By Shannon Williamson
Hooray, it’s snowing! But more importantly, your lake is getting bombed with herbicides all over the place. Do I have your attention now? Great!
Don’t get me wrong — all this snow is seriously magical. Especially the part where I wrote this last week while my kids were off from school. For two days. I was definitely not distracted at all. But I digress…
LPOW was founded in 2009 in response to an all-out offensive maneuver to “eradicate” invasive Eurasian watermilfoil by the state. We are no newcomer to this show. I put “eradicate” in quotes because “eradication” of invasive plants like Eurasian milfoil and flowering rush is pretty much impossible when they are constantly entering the lake from Montana via the Clark Fork River. I don’t even know why we use this word.
I think we can all agree that invasive weeds are not good for the overall health of our local waters, and we have a duty to manage them. In fact, noxious weed management is mandated by the state. Given that fact, what is happening around our watershed with respect to herbicide treatment of aquatic plants in general, regardless of whether they are native or not, is … how should I put this … BANANAS.
We’ve got in-water treatment with aggressive broad spectrum herbicides like Diquat, which is now the norm rather than the exception due to the emergence of new strains and increasing plant resistance.
We’ve got “bare-ground” treatment of acres and acres of exposed lake sediments during the draw down with chemicals that are not approved for in-water use due to a loop hole in pesticide labeling. The water always returns, so…
We have people taking matters into their own hands and throwing chemicals they bought off Amazon into the lake and river to kill what they perceive as a giant vegetative nuisance, regardless of its native or non-native status. If I had room to espouse the benefits of native aquatic vegetation, I would. You should google it.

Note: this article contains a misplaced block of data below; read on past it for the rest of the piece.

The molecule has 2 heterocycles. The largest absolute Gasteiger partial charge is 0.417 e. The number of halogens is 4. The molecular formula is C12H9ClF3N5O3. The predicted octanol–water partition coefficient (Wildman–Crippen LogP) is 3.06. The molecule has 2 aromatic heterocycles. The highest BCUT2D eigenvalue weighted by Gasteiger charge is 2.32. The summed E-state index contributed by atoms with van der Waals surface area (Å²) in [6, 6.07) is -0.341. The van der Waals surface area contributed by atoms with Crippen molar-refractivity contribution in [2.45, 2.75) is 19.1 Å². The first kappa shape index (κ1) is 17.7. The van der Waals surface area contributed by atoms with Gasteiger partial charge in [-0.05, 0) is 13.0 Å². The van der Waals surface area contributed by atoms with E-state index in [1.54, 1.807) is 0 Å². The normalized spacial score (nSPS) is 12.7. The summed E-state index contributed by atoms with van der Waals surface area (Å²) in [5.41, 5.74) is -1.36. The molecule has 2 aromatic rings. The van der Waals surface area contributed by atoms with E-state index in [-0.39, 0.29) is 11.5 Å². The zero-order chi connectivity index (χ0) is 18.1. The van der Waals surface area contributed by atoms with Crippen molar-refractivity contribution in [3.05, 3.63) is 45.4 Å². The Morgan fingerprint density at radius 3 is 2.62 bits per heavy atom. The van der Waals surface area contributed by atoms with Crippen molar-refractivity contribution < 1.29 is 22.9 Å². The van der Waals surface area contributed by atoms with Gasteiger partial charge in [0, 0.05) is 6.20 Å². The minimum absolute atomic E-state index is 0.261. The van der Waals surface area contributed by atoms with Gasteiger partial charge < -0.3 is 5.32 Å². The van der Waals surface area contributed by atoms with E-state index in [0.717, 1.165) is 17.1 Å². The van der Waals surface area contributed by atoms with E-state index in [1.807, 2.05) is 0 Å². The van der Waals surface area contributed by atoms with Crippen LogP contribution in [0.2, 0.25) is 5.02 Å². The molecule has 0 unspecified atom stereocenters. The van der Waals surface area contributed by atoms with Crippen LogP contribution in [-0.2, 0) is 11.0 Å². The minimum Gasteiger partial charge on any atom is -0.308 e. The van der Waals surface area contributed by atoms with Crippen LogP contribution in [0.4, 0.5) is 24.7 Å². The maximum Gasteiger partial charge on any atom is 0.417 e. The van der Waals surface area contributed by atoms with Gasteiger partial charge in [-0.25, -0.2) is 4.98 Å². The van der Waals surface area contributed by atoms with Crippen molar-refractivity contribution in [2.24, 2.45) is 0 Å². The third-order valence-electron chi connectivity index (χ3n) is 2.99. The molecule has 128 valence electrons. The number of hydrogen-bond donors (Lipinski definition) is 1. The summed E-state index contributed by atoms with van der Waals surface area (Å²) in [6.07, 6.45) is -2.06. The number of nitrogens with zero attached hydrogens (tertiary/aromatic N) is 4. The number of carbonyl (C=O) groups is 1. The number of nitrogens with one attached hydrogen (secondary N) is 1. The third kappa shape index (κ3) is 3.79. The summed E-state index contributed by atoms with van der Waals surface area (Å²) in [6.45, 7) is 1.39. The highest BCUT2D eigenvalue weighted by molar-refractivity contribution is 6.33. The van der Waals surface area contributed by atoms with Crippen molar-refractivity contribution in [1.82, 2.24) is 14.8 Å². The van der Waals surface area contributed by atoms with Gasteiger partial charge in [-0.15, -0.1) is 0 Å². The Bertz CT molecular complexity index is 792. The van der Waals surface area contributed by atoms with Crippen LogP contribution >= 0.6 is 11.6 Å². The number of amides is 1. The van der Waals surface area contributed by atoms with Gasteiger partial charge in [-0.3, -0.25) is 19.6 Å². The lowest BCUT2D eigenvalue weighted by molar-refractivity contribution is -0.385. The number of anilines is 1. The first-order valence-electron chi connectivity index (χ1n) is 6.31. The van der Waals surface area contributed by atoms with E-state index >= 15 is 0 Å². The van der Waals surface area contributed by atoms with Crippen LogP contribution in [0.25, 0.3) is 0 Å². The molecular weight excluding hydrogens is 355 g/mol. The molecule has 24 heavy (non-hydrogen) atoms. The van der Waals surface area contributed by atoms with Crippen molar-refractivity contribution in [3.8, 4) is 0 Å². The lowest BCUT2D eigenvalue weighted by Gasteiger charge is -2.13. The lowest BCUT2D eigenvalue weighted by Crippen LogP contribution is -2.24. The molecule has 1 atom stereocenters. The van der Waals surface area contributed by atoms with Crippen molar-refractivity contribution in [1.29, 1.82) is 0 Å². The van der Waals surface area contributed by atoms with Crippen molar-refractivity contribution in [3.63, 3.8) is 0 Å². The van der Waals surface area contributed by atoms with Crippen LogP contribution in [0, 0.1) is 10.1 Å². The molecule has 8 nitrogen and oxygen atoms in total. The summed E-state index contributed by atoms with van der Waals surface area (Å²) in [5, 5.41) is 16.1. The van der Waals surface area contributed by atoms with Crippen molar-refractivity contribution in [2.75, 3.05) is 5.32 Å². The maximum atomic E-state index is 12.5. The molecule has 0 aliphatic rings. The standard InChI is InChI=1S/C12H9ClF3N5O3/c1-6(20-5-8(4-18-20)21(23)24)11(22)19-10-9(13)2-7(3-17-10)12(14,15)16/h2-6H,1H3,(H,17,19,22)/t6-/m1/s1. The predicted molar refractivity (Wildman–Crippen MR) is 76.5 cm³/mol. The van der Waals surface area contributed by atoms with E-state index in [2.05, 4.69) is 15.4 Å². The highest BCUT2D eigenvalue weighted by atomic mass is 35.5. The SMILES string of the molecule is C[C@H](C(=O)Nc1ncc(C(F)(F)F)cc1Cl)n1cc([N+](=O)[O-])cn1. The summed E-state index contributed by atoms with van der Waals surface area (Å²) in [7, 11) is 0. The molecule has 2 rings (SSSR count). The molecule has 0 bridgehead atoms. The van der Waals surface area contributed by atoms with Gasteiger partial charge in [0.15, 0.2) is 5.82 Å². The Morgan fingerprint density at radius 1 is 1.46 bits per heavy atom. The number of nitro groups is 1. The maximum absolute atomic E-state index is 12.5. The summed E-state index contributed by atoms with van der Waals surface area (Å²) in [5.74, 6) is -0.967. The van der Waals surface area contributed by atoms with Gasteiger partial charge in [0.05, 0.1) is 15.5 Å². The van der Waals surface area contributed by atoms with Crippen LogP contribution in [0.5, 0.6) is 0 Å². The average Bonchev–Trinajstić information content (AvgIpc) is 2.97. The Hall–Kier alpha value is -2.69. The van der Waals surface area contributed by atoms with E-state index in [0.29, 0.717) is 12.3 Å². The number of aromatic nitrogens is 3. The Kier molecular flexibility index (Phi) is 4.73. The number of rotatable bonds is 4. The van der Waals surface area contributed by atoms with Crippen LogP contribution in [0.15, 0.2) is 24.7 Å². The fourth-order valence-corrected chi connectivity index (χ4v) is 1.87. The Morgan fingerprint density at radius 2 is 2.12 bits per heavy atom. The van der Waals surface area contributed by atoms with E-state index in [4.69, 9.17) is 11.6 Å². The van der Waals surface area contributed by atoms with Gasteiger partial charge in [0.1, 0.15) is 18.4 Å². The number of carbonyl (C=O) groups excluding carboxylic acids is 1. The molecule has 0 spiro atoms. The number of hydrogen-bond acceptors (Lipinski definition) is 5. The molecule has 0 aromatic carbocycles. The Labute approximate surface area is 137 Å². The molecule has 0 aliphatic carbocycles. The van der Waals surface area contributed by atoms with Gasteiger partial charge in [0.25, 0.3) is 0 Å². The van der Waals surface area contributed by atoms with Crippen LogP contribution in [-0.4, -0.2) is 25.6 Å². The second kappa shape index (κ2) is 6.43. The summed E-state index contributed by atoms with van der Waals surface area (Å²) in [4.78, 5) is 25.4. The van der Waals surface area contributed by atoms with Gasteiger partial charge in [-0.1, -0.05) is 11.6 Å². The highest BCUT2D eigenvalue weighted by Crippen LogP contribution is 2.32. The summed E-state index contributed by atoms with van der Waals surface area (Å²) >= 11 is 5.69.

Some of you may be totally fine with all the different kinds of chemicals going into our water, pretty much year-round. Some of you may be completely horrified. The question is what can we do about it.
One way is prevention. For example, if you own a boat and enjoy the lake and river in the summer, don’t drag weeds all over the place on your trailer and prop. This is how invasives spread, and a little due diligence goes a really long way.
Or, if you own waterfront property, try easing up on the fertilizer and consider planting a nice “vegetated buffer” along the water. Vegetated buffers are awesome filters AND they help keep the geese off your lawn. BONUS!
Prevention is just one tool in the tool box of integrated weed management, but it’s not the popular one. Neither are mechanical, cultural or biological means of weed management. Herbicides are popular because they are a quick fix, even if they don’t solve the problem in the long run.
It you’re concerned about the skyrocketing use of herbicides in our lake and river and want to learn more about how you can get involved, you know where to find me. If you don’t, you can google that too!
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